Live Attenuated Influenza Virus (LAIV) is administered to and replicates in the sinonasal epithelium. Candidate LAIV vaccine strains are selected based on their ability to replicate to a high titer in embryonated hen's eggs, a process that can lead to mutations which alter the receptor binding and antigenic structure of the hemagglutinin (HA) protein. In the 2012–2013 northern hemisphere vaccine, the H3N2 HA vaccine strain contained three amino acid changes - H156Q, G186V and S219Y – which altered HA antigenic structure and thus presumably decreased vaccine efficacy. To determine if these mutations also altered LAIV replication, reabcombinant viruses were created that encoded the wild-type (WT) parental HA of A/Victoria/361/2011 (WT HA LAIV), the egg adapted HA (EA HA LAIV) from the A/Victoria/361/2011 vaccine strain and an HA protein with additional amino acid changes to promote α2,3 sialic acid binding (2,3 EA HA LAIV). The WT HA LAIV bound α2,6 sialic compared to the EA HA LAIV and 2,3 EA HA LAIV which both demonstrated an increased preference for α2,3 sialic acid. On MDCKs, the WT HA and EA HA LAIVs showed similar replication at 32 °C but at 37 °C the EA HA LAIV replicated to lower infectious virus titers. The 2,3 EA HA LAIV replicated poorly at both temperatures. This replication phenotype was similar on human nasal epithelial cell (hNEC) cultures, however the WT HA LAIV induced the highest amount of IFN-λ and infected more nasal epithelial cells compared to the other viruses. Together, these data indicate that egg adaption mutations in the HA protein that confer preferential α2,3 sialic acid binding may adversely affect LAIV replication and contribute to reduced vaccine efficacy.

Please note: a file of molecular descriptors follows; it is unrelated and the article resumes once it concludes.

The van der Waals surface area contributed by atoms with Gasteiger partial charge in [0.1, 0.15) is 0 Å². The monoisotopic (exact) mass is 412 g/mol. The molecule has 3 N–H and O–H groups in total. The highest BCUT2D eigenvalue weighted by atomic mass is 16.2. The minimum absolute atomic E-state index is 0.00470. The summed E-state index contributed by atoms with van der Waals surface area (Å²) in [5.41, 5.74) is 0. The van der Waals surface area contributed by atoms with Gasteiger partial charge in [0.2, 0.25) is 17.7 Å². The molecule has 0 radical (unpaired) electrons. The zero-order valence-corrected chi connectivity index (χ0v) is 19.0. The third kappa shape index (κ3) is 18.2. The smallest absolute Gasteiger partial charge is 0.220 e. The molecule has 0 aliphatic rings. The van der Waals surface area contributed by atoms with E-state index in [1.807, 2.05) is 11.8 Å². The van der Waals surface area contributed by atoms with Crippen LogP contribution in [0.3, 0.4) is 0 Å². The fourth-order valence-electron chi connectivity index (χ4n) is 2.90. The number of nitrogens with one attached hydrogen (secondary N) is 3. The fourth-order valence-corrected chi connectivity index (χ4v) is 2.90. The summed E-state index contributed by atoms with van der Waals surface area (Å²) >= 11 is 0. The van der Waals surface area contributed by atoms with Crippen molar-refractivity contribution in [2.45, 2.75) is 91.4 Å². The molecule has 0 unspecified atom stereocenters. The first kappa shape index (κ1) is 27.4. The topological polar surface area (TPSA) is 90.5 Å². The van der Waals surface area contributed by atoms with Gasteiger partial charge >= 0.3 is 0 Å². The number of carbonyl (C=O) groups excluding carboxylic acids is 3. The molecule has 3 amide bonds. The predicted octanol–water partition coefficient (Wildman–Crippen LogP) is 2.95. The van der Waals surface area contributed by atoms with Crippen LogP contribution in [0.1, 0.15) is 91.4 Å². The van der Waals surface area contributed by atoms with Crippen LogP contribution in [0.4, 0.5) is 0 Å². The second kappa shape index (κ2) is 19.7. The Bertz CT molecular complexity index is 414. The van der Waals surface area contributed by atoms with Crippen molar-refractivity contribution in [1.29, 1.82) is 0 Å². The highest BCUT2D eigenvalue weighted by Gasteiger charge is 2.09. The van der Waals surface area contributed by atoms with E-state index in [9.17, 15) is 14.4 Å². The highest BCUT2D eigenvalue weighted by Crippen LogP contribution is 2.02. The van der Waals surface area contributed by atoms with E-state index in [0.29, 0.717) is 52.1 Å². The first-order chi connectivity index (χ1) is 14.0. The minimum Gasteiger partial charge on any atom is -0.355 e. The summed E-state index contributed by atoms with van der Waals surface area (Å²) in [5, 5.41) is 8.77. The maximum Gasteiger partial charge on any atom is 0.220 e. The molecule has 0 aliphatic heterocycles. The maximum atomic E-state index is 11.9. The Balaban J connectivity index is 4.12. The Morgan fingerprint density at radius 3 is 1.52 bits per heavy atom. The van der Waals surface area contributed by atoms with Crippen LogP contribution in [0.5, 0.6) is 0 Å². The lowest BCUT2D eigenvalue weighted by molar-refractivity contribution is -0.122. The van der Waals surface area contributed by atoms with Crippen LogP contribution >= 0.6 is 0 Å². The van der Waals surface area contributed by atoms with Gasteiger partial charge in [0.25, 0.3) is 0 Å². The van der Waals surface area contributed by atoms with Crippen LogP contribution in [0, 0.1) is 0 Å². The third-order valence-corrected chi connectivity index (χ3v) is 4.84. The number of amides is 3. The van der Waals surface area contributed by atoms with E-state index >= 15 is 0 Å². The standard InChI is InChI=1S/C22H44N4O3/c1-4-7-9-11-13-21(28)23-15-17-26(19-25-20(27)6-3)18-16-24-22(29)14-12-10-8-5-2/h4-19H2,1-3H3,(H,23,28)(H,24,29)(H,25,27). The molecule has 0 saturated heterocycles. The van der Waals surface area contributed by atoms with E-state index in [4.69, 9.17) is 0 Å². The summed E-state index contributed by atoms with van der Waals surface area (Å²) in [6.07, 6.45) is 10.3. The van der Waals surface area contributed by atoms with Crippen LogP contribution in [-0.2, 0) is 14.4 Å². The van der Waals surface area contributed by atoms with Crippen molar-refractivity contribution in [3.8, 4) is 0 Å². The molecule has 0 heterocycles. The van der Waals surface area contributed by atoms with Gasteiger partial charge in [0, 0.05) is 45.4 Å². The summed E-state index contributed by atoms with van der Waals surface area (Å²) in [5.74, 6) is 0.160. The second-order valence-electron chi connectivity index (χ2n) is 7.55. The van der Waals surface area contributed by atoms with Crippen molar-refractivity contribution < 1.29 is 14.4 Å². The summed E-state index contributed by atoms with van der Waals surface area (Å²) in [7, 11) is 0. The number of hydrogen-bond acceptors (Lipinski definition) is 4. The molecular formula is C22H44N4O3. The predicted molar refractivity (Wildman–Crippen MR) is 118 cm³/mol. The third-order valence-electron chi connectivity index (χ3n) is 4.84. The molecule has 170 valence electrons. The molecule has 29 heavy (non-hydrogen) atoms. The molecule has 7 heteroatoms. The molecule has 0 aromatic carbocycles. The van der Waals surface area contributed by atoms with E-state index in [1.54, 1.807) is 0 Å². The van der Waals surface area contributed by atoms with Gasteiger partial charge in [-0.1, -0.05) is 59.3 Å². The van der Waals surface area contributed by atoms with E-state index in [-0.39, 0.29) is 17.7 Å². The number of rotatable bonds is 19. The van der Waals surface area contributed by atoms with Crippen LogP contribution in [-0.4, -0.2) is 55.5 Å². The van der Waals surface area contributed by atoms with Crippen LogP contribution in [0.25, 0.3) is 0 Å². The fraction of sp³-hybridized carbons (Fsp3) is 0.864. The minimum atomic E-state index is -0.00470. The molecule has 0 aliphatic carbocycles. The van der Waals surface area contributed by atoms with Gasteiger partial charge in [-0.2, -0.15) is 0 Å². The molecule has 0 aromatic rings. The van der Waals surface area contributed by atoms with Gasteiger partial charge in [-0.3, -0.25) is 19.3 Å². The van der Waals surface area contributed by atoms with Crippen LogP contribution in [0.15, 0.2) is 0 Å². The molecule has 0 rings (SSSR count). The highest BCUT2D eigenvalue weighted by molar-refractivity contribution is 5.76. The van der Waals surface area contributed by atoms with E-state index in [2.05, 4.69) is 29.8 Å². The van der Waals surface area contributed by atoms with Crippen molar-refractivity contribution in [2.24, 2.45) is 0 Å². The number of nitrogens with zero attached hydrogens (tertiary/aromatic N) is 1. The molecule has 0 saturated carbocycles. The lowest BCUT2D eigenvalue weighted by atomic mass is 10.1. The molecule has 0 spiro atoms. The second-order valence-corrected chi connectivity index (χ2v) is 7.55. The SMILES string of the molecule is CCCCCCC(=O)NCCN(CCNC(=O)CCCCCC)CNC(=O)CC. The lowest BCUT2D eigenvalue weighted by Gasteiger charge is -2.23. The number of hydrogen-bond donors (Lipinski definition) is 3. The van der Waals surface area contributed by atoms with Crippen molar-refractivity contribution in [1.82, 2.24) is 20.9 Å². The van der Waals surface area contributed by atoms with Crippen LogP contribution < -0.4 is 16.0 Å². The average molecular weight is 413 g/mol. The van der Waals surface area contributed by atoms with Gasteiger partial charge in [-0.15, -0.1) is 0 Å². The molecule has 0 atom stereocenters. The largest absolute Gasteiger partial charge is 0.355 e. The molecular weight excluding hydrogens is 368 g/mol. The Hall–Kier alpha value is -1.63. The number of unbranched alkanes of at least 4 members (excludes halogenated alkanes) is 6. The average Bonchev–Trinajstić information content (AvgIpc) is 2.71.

- Egg adaption
- Nasal epithelial cells
ASJC Scopus subject areas
- Molecular Medicine
- Immunology and Microbiology(all)
- Public Health, Environmental and Occupational Health
- Infectious Diseases